Vaclav Havel

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vaclav-havel.jpgI have no standing to note the death of Vaclav Havel except in recognition of how during my lifetime he helped make the world more decent and promising, through his combination of literary skill, civic responsibility, and deep humaneness. What Czech people have accomplished over the past 50 years depended heavily on specific circumstances of their history and the region's. But Havel deserves enormous and lasting respect for his role during and after the liberation of Central and Eastern Europe from the Soviet Communist era. And of course he always saw the worldwide implications of what his Velvet Revolution had meant in his own small country. Early this year, while my wife and I were back in China, we noted the criticism of Havel in the official Chinese press for mounting a worldwide effort on behalf of the imprisoned Liu Xiaobo, who had just been awarded the Nobel Peace Prize. That Havel himself never received that prize is one of its many lapses.

Sixteen years ago I had the good fortune to be seated next to Havel at ceremonial lunch, the only time I met him. He made conversation in English with some effort but with great range and spirit. We talked about the Czech tradition in jazz music, which like so many other things in the country was enjoying a renaissance; and about his post-political literary plans; and about "globalization" -- then still fresh as a concept and buzzword but about which he had prescient concerns. I was also able to introduce him there to my ethnically Czech wife.

His death occurs as our family observes the fourth anniversary of the loss of another wonderful man: Frank Zerad, my wife's father, born Zderad to immigrant Czech parents in Chicago. Frank would have been honored by this coincidental though sad connection, as we are on his behalf.

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James Fallows is a national correspondent for The Atlantic and has written for the magazine since the late 1970s. He has reported extensively from outside the United States and once worked as President Carter's chief speechwriter. His latest book is China Airborne. More

James Fallows is based in Washington as a national correspondent for The Atlantic. He has worked for the magazine for nearly 30 years and in that time has also lived in Seattle, Berkeley, Austin, Tokyo, Kuala Lumpur, Shanghai, and Beijing. He was raised in Redlands, California, received his undergraduate degree in American history and literature from Harvard, and received a graduate degree in economics from Oxford as a Rhodes scholar. In addition to working for The Atlantic, he has spent two years as chief White House speechwriter for Jimmy Carter, two years as the editor of US News & World Report, and six months as a program designer at Microsoft. He is an instrument-rated private pilot. He is also now the chair in U.S. media at the U.S. Studies Centre at the University of Sydney, in Australia.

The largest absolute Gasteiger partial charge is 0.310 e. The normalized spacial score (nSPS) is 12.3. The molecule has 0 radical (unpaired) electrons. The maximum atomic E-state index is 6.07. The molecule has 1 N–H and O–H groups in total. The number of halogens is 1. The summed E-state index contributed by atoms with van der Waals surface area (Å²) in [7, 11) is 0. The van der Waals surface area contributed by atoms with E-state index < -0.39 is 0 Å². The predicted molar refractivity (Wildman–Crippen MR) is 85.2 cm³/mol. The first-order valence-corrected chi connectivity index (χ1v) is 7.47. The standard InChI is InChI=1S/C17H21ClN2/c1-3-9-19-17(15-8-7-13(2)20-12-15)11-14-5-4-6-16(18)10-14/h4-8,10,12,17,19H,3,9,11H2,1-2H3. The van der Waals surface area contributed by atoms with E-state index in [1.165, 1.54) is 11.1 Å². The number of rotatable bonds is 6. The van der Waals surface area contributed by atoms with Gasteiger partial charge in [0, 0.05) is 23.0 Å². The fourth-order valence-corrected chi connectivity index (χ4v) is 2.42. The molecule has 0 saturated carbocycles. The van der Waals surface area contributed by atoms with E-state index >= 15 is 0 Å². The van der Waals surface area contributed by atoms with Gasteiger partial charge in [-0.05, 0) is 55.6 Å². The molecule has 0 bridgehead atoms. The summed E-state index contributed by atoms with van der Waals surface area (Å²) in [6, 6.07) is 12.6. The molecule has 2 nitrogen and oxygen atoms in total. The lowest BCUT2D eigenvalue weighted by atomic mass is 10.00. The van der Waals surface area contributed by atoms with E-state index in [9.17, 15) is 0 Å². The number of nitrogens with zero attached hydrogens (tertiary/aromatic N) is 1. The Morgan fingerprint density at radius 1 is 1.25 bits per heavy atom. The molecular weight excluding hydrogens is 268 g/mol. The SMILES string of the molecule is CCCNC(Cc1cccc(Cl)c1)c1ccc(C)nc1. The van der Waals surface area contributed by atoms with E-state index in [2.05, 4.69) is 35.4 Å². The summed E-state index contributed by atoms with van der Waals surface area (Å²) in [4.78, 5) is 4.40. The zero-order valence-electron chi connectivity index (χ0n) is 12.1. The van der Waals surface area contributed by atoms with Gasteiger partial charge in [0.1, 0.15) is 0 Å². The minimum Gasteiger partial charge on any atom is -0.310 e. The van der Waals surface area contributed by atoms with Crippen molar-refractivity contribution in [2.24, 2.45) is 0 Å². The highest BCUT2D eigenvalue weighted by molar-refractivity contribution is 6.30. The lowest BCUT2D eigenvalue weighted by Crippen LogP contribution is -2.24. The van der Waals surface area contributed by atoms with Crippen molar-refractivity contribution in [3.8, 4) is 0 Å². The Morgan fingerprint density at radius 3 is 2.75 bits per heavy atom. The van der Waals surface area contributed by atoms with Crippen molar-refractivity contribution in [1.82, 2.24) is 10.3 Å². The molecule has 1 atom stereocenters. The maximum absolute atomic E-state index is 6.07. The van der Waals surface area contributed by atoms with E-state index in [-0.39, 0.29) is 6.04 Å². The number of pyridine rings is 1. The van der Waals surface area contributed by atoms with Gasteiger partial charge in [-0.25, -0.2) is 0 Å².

Fallows has been a finalist for the National Magazine Award five times and has won once; he has also won the American Book Award for nonfiction and a N.Y. Emmy award for the documentary series Doing Business in China. He was the founding chairman of the New America Foundation. His recent books Blind Into Baghdad (2006) and Postcards From Tomorrow Square (2009) are based on his writings for The Atlantic. His latest book is China Airborne. He is married to Deborah Fallows, author of the recent book Dreaming in Chinese. They have two married sons.

Fallows welcomes and frequently quotes from reader mail sent via the "Email" button below. Unless you specify otherwise, we consider any incoming mail available for possible quotation -- but not with the sender's real name unless you explicitly state that it may be used. If you are wondering why Fallows does not use a "Comments" field below his posts, please see previous explanations here and here.
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